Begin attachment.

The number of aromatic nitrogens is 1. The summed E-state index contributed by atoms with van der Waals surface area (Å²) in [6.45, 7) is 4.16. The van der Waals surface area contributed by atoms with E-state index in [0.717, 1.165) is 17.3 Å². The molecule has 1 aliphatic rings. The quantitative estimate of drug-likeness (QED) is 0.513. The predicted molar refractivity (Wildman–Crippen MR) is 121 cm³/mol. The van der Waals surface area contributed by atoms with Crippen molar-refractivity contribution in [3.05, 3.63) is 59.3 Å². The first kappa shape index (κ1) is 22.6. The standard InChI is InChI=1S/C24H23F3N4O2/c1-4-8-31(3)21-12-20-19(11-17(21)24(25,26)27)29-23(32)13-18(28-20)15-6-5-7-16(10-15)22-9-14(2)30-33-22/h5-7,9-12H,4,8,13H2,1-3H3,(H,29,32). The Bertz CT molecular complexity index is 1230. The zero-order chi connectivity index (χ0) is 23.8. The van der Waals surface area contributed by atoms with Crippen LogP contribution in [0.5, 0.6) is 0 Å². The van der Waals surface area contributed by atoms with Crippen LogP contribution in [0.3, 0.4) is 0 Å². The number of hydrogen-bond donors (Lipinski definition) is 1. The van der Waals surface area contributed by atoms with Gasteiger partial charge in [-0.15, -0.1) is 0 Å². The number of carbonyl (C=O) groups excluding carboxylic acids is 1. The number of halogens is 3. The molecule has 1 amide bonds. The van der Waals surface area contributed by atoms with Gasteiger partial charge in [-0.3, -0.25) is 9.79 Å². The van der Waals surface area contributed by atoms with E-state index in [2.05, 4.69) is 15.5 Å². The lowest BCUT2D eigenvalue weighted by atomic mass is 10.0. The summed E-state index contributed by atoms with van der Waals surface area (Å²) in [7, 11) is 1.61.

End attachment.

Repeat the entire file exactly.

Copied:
The number of aromatic nitrogens is 1. The summed E-state index contributed by atoms with van der Waals surface area (Å²) in [6.45, 7) is 4.16. The van der Waals surface area contributed by atoms with E-state index in [0.717, 1.165) is 17.3 Å². The molecule has 1 aliphatic rings. The quantitative estimate of drug-likeness (QED) is 0.513. The predicted molar refractivity (Wildman–Crippen MR) is 121 cm³/mol. The van der Waals surface area contributed by atoms with Crippen molar-refractivity contribution in [3.05, 3.63) is 59.3 Å². The first kappa shape index (κ1) is 22.6. The standard InChI is InChI=1S/C24H23F3N4O2/c1-4-8-31(3)21-12-20-19(11-17(21)24(25,26)27)29-23(32)13-18(28-20)15-6-5-7-16(10-15)22-9-14(2)30-33-22/h5-7,9-12H,4,8,13H2,1-3H3,(H,29,32). The Bertz CT molecular complexity index is 1230. The zero-order chi connectivity index (χ0) is 23.8. The van der Waals surface area contributed by atoms with Crippen LogP contribution in [0.5, 0.6) is 0 Å². The van der Waals surface area contributed by atoms with Crippen LogP contribution in [0.3, 0.4) is 0 Å². The number of hydrogen-bond donors (Lipinski definition) is 1. The van der Waals surface area contributed by atoms with Gasteiger partial charge in [-0.15, -0.1) is 0 Å². The number of carbonyl (C=O) groups excluding carboxylic acids is 1. The number of halogens is 3. The molecule has 1 amide bonds. The van der Waals surface area contributed by atoms with Gasteiger partial charge in [-0.3, -0.25) is 9.79 Å². The van der Waals surface area contributed by atoms with E-state index in [2.05, 4.69) is 15.5 Å². The lowest BCUT2D eigenvalue weighted by atomic mass is 10.0. The summed E-state index contributed by atoms with van der Waals surface area (Å²) in [7, 11) is 1.61.